Modeling of DMN connectivity as a function of eYO benefits from the extremely high penetrance of ADAD mutations, despite the approximate nature of the eYO measure. The relative certainty that mutation carriers (regardless of cognitive status at the time of enrollment) will develop AD contrasts with similar studies in LOAD, where progression to AD dementia in MCI populations is quite variable35 and it is possible that subjects with MCI will develop other types of dementia. In this context, the high penetrance of ADAD mutations allows us to more confidently model changes in connectivity across the entire disease spectrum in a manner that is considerably more difficult in nonlongitudinal studies of LOAD, given the uncertainty surrounding when and if sporadic subjects with MCI will develop AD.

The early decreases in DMN fcMRI in ADAD generally accord well with prior fcMRI studies in LOAD,2,4 in asymptomatic older individuals with biomarker evidence of Aβ deposition,19,20,36 and in asymptomatic APOE ε4 carriers.15,16,18 Additionally, the presence of observable changes in DMN fcMRI before symptom onset fits well with recent evidence that young, asymptomatic ADAD mutation carriers show changes in memory-task fMRI years before their estimated age of symptom onset.37 Although we did not directly compare ADAD with LOAD in our study, a subsequent analysis with the objective of comparing network disruption in ADAD and LOAD is presently in preparation by our colleagues at Washington University.38 That analysis includes fcMRI data from a subset of the DIAN subjects presented in this report, and uses a different analytic method to generate “seed-based” fcMRI network composite scores to compare ADAD subjects with a large LOAD cohort from Washington University. In contrast, we used ICA to identify whole-brain network maps of the DMN followed by region-of-interest analyses. By using this regional analytic approach, we were able to detect subtle regionally specific alterations in the DMN in presymptomatic mutation carriers. The ability to identify regionally specific changes in the DMN that occur early in the course of AD may be an important consideration for interpretation of data from upcoming secondary prevention clinical trials that plan to use DMN fcMRI as a secondary endpoint.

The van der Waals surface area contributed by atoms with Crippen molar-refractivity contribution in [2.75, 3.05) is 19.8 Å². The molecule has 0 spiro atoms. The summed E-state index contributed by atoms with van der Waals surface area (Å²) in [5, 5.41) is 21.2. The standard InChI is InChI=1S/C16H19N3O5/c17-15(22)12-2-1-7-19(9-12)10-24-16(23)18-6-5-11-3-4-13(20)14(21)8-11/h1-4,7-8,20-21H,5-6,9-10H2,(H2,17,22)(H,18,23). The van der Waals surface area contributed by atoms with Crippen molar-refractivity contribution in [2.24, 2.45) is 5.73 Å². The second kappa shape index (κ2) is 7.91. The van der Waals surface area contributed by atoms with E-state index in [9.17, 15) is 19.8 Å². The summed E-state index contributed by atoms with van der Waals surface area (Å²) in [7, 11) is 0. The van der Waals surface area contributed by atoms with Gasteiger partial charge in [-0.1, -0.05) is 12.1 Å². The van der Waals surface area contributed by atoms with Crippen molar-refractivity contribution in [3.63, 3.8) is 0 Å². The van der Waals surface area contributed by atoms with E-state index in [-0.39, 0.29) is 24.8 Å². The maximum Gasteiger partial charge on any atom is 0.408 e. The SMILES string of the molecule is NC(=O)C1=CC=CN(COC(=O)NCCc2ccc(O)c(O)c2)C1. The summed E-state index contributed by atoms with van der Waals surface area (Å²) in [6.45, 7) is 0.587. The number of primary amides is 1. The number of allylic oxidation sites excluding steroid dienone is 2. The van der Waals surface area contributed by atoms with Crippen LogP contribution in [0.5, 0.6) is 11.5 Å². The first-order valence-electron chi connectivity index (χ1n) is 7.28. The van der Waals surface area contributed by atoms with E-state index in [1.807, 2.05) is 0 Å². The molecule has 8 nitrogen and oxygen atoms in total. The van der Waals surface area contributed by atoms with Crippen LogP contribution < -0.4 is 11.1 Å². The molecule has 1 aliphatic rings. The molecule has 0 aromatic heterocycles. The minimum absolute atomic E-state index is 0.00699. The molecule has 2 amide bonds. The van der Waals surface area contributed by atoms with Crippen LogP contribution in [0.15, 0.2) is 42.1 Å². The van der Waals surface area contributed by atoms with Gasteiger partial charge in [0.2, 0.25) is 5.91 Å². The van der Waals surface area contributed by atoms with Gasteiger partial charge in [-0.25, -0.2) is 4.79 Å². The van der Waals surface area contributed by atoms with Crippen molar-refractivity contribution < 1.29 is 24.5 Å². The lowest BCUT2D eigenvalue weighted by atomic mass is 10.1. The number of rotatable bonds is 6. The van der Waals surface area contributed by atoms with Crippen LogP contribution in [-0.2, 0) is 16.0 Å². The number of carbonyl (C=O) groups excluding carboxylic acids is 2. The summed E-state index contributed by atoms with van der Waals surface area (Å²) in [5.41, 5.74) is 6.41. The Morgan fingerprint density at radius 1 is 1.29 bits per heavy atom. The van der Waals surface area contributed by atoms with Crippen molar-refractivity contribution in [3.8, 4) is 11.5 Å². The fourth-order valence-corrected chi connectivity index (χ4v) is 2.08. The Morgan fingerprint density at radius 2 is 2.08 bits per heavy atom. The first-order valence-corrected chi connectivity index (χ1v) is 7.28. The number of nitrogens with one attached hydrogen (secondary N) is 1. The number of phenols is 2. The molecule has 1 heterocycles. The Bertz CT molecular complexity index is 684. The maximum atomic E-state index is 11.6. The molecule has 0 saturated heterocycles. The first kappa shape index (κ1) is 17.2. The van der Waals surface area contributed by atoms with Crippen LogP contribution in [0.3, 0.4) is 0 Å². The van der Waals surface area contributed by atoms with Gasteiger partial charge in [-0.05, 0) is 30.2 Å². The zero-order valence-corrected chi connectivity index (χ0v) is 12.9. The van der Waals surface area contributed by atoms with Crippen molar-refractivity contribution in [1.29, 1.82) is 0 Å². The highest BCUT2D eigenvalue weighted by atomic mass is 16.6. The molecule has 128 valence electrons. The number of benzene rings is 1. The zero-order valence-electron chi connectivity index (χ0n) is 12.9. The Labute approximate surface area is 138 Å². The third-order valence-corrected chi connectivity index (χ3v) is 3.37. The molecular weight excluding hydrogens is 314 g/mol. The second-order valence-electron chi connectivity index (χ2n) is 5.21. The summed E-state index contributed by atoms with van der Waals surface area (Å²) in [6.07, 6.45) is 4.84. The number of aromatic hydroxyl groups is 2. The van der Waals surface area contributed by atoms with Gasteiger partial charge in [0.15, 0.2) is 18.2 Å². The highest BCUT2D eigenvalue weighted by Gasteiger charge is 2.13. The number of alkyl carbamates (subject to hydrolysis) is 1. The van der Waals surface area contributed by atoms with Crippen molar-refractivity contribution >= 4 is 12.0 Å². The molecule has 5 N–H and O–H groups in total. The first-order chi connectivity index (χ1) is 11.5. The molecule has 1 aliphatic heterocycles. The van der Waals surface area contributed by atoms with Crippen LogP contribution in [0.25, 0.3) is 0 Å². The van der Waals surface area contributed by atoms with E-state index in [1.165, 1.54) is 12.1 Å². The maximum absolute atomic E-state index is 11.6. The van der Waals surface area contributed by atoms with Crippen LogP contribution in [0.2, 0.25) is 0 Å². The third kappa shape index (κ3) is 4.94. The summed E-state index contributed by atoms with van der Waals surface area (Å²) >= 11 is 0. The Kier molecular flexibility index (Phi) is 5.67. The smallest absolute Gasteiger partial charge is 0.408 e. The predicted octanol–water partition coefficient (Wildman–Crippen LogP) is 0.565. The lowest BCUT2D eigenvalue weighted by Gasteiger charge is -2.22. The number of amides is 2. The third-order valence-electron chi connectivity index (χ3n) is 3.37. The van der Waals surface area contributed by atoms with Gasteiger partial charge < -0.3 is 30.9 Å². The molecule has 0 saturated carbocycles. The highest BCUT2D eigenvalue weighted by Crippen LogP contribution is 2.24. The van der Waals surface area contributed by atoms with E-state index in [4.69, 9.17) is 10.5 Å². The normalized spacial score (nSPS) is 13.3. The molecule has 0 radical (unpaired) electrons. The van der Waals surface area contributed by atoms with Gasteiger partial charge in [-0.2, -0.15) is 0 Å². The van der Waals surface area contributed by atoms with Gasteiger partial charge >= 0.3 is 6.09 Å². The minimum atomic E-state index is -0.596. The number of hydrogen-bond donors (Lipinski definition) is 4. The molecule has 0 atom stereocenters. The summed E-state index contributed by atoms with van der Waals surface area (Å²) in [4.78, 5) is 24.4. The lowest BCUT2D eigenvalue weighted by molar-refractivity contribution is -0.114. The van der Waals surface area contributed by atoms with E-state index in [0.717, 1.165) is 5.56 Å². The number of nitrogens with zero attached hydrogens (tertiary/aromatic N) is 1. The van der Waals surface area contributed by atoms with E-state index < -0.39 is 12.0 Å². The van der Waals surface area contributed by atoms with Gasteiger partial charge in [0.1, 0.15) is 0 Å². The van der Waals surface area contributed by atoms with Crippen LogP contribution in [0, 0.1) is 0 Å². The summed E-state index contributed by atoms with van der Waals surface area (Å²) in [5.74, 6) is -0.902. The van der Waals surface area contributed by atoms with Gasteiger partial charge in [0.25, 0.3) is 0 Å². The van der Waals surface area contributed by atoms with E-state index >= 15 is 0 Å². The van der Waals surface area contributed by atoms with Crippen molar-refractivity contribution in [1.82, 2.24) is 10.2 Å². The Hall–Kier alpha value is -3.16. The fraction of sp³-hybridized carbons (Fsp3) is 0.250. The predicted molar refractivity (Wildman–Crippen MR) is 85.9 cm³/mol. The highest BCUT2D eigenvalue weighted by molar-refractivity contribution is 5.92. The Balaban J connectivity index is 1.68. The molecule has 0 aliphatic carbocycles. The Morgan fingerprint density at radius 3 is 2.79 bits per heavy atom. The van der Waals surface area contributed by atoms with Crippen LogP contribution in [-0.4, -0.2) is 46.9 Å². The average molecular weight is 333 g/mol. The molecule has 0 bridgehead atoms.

Lastly, our findings of decreased connectivity within specific regions of the DMN associated with increasing proximity to eYO and advancing CDR raise the intriguing question of how selective the pathobiologic process of AD is for the DMN, especially early in the course of the disease. Recent studies have elegantly demonstrated that other neurodegenerative diseases have distinctive patterns with which they affect distributed neural networks.39 The present findings of regional changes in DMN fcMRI early in ADAD, coupled with studies demonstrating that DMN is an early site for amyloid deposition14,36 and metabolic dysregulation in LOAD,14,40 suggest that specific regions within the DMN may be early, preferential targets of the AD pathophysiologic process. Multimodality imaging studies in ADAD, where AD pathology is relatively disentangled from the effects of advanced age and identification of those in the earliest stages of AD is more straightforward, may help us to understand the consequences of AD pathology on intrinsic functional networks and elucidate the neural basis for the complex cognitive and behavioral domains so adversely affected in AD.

Supplementary Material

Data Supplement:

ACKNOWLEDGMENT

The authors gratefully acknowledge the altruism of the participants and their families and contributions of the DIAN research and support staff at each of the participating sites for their contributions to this study. Additionally, the authors gratefully acknowledge the contributions of Drs. William Klunk, Chester Mathis, Michael Weiner, and Krista Moulder to the DIAN Imaging Core and data collection for this project. This manuscript has been reviewed by DIAN study investigators for scientific content and consistency of data interpretation with previous DIAN study publications.